Lenny Bruce is not afraid   Leave a comment

What’s your sign?

Recently, the news broke that the signs of the Zodiac had changed. The dates of all the 12 signs had shifted, and a new sign, Ophiuchus, had been added. So what gives?

Basically, as the solar system drifts through the cosmos, the position of the stars in the sky have slowly shifted since the time when the ancient Babylonians created the modern zodiac. Astrologers haven’t updated the zodiac signs to match the shifting locations of the constellations in the night sky. Then on January 14 reporter Bill Ward interviewed astronomer Parke Kuncke of the Minnesota Planetarium Society in an article for the Minneapolis Star Tribune. (Regarding any confusion between the words astronomer and astrologer: an astronomer is a scientist who studies celestial bodies such as planets stars and galaxies, whereas an astrologer is someone who makes a living giving superstitious suckers advice on how to live their lives based on a bunch of mumbo-jumbo horse plop). The article apparently went viral in a major way, and the next thing you know we have ourselves a revised Zodiac.

The funny thing is that people have know about this discrepancy for centuries, but they just went ahead using the same old Zodiac. I first heard about this in an astronomy book I read when I was ten, so it’s kind of funny that the entire world is just discovering this fact as though it’s a breaking story.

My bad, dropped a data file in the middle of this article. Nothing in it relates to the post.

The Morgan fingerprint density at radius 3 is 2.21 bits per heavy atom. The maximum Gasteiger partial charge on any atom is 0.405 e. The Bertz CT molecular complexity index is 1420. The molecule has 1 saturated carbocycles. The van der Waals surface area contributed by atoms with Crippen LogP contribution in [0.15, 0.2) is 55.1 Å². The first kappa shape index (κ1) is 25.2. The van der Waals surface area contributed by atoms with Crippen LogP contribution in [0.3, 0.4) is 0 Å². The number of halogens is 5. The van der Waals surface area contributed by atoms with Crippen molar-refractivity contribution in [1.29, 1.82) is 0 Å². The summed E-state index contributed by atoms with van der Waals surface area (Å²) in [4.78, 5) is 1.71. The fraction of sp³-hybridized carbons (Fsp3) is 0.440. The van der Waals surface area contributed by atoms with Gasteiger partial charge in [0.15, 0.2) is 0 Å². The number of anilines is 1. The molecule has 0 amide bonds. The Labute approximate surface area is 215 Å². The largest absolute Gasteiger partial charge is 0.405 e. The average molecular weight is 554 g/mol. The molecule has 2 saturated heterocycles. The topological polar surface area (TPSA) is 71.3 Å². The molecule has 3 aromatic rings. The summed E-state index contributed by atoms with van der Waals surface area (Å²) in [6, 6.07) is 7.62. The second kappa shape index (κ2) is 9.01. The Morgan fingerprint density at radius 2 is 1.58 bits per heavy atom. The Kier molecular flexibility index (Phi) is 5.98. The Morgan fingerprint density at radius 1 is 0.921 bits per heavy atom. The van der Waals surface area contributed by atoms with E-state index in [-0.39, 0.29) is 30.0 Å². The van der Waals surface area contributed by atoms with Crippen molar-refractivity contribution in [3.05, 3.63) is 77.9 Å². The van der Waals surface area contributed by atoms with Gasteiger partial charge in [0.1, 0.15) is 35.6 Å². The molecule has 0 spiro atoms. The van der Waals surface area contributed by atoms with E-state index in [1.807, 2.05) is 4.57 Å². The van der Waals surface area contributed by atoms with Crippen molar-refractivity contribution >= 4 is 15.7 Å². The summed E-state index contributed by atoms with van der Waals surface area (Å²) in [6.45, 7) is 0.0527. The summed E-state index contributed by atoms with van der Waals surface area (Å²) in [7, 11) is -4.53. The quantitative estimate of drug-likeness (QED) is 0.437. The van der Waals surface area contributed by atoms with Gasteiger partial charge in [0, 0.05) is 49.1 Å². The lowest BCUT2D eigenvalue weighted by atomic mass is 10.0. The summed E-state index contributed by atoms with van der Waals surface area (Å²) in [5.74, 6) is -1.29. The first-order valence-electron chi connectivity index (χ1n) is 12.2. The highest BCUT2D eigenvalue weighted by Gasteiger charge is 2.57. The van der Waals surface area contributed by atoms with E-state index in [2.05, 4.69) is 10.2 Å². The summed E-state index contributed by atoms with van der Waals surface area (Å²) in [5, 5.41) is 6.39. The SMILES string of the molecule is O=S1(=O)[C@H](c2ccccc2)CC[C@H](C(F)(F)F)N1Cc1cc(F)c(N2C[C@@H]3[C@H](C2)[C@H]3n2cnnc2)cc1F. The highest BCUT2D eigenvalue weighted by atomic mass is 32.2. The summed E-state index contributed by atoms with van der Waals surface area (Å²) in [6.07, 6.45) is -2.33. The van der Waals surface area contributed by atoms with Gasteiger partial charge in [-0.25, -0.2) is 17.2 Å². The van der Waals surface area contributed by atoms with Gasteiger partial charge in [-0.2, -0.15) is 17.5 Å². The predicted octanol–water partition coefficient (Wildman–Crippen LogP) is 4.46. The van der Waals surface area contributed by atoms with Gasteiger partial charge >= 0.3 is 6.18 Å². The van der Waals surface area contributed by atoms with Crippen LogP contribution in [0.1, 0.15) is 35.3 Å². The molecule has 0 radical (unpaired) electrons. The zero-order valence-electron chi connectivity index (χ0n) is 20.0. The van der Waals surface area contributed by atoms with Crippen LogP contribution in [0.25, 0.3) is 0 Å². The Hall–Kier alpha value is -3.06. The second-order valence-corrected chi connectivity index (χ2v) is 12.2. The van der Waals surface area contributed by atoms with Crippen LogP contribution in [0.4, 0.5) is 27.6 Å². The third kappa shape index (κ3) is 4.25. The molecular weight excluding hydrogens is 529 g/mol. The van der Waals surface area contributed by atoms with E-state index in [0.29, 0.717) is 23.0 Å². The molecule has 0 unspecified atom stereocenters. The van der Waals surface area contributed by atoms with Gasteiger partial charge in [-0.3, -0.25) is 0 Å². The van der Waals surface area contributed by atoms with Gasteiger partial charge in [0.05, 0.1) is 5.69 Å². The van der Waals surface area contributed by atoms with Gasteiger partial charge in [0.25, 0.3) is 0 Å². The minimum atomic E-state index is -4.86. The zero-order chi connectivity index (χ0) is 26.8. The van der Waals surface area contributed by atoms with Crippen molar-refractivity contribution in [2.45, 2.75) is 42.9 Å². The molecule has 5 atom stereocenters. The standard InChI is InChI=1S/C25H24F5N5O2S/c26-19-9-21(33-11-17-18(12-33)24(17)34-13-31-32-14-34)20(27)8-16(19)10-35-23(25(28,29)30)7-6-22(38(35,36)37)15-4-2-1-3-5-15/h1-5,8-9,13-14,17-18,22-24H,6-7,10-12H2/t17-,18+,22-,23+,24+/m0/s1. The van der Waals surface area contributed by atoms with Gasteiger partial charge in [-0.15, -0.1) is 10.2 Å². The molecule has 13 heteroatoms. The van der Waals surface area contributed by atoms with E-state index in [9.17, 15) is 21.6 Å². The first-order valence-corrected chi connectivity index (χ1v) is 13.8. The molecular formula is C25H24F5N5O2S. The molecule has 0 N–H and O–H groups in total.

Of course, the astrologers are arguing that there’s no need for this change to be made, because most Western astrology uses something called a tropical zodiac, in which the zodiac signs still apply regardless where their respective constellations are in the sky. Interestingly, Indian astrologers and some Western astrologers do actually use a sidereal zodiac, which does shift as the night sky does, so they’ve been using 13 constellations for a while.

For the record, I’m still an Aquarius either way.


Mayan Apocalypse

The world is ending. Or maybe not. There’s been talk over the past couple years about how the Mayan calendar predicts that the world is going to end on December 21, 2012. In the ancient Long Count calendar used by the Maya and other Central American cultures, dates are measured by their distance from the date of creation, which was 3114 BC in our years. The largest unit of time was the b’ak’tun, a length of 144,00 days or 394.25 years. We are currently in the 13th b’ak’tun, which will end on 12/21/2012, at which point the 14th b’ak’tun will begin. Now, according to one account of Mayan beliefs, our universe is the fourth one that has been created. The first three were imperfect, and the gods only created men after the fourth creation. The thing is, the third creation lasted for exactly 13 b’ak’tuns, and the current universe was created at the start of the 14th b’ak’tun. Some have concluded, therefore, that at the start of the 14th b’ak’tun on December 12, 2012, our world will extinguished and another will take it’s place.